Organizing The World’s Information
Of all the big tech companies, it’s somehow Google that creeps me out the most.
Google’s not like the other companies. Where Twitter is just dumb, Amazon just wants to rule the world, Facebook just feels like a cartoon villain and Apple just wants to sell expensive trinkets, Google feels harder to understand. It doesn’t seem to have any clear purpose.
Luckily for us, Google has a public mission statement; the company’s purpose is to "organize the world's information". And actually, they do a pretty darn good job at it.
Remember back when encountering a new word meant that you’d need to open a dictionary and painstakingly look the word up? Now you just type it into Google. And the same happens for new concepts; instead of cracking open Encyclopedia Britannica, you’ll use Google to search through Wikipedia. Hell, for programmers, our job basically involves using Google to find code on Stack Overflow and GitHub, then copying and and pasting that code and getting paid for it.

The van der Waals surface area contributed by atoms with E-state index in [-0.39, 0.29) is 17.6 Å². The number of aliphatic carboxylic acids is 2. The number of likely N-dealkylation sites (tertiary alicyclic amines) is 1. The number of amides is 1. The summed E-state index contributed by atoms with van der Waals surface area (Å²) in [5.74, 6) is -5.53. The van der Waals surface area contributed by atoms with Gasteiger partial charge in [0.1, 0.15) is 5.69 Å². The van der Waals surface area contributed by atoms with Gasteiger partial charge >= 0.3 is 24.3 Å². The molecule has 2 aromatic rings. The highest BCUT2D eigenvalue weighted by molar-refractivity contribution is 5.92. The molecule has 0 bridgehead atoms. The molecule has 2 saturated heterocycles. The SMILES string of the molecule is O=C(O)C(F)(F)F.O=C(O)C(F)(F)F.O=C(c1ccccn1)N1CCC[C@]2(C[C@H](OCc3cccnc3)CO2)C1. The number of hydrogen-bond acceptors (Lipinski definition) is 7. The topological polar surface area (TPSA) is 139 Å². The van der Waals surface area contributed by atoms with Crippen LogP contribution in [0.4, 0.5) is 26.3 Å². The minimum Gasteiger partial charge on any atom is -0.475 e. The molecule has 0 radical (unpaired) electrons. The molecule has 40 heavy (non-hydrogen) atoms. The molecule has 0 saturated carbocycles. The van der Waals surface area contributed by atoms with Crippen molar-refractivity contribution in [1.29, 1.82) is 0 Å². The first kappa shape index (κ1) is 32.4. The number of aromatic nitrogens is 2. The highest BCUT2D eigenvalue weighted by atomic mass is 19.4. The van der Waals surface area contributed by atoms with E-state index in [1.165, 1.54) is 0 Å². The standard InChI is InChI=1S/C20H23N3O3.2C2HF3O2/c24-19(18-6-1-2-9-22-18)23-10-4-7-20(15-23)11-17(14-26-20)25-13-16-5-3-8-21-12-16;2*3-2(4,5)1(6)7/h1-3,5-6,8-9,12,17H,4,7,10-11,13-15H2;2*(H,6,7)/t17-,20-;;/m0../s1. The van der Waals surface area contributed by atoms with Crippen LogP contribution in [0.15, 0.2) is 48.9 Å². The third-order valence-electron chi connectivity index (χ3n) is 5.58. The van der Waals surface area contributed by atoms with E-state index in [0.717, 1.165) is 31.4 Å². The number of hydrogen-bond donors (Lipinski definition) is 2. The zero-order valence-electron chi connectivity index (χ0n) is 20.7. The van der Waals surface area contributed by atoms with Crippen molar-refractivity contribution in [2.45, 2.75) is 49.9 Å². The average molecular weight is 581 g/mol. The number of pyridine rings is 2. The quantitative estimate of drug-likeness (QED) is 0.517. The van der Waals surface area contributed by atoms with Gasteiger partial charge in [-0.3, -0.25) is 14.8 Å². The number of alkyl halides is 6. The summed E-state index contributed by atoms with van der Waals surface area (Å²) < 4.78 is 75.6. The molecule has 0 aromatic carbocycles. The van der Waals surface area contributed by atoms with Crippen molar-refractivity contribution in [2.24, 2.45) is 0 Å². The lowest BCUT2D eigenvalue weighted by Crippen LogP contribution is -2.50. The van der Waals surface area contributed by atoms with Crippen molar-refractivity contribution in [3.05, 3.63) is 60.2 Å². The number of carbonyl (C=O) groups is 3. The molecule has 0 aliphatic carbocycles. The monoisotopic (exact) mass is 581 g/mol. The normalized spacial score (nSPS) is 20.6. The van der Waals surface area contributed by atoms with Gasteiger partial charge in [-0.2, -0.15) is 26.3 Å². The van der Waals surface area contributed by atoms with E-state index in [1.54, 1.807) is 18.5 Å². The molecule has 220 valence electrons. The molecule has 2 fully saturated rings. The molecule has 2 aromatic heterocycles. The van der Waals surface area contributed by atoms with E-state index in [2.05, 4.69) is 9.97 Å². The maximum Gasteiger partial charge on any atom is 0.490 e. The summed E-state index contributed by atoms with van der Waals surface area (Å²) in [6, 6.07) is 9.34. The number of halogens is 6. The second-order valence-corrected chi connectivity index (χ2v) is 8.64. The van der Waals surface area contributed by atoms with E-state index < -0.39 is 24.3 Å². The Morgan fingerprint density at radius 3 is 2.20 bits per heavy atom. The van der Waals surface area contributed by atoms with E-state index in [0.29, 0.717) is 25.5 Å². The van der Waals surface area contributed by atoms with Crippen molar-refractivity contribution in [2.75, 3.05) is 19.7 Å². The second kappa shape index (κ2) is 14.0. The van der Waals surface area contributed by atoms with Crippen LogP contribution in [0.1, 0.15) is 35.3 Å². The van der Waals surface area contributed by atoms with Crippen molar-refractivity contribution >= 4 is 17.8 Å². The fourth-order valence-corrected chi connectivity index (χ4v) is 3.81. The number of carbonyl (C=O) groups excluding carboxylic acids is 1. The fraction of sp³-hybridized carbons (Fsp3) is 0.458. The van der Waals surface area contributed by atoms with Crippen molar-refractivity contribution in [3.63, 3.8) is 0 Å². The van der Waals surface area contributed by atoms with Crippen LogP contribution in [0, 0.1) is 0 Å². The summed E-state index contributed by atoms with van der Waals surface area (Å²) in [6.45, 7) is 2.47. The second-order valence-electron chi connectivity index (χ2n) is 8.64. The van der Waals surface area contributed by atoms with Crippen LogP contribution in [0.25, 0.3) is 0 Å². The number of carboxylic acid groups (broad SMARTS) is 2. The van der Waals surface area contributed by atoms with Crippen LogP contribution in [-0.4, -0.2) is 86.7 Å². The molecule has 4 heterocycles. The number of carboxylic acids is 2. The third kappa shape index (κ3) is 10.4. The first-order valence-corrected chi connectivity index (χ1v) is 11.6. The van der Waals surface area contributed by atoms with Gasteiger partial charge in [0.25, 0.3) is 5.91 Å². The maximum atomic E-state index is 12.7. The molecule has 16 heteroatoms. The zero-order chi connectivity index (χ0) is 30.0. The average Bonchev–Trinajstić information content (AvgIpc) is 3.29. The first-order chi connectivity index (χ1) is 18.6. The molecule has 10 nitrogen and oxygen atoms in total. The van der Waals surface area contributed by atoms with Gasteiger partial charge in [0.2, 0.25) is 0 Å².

So unquestionably, Google does a great job at organizing the world’s information – and at “making it universally accessible and useful” – the second part of its mission statement.
But wait a minute… what information is Google making universally accessible and useful? That’s hard to know. But it stands to reason that Google can only make information accessible that it has access to. And well, since you asked…
Do you or your contacts have a gmail account? Then Google reads your email.
Do you or your friends have an Android phone? Then Google sees your photos and listens to your calls.
Do you ever google things that you’d rather keep to yourself? Google never forgets.
Do you have a Google Home?
Is that Google Home near the bedroom?
Well to be fair, even if it is, it’s probably not the only microphone in your bedroom. There’s a good chance that Apple or Amazon are listening in too. But somehow, Google still creeps me out more.
After all, Apple and Amazon just want to sell you more stuff. But despite Google’s mission statement, or maybe because of it, I still don’t know what Google wants.
All I know is that I can’t live without it.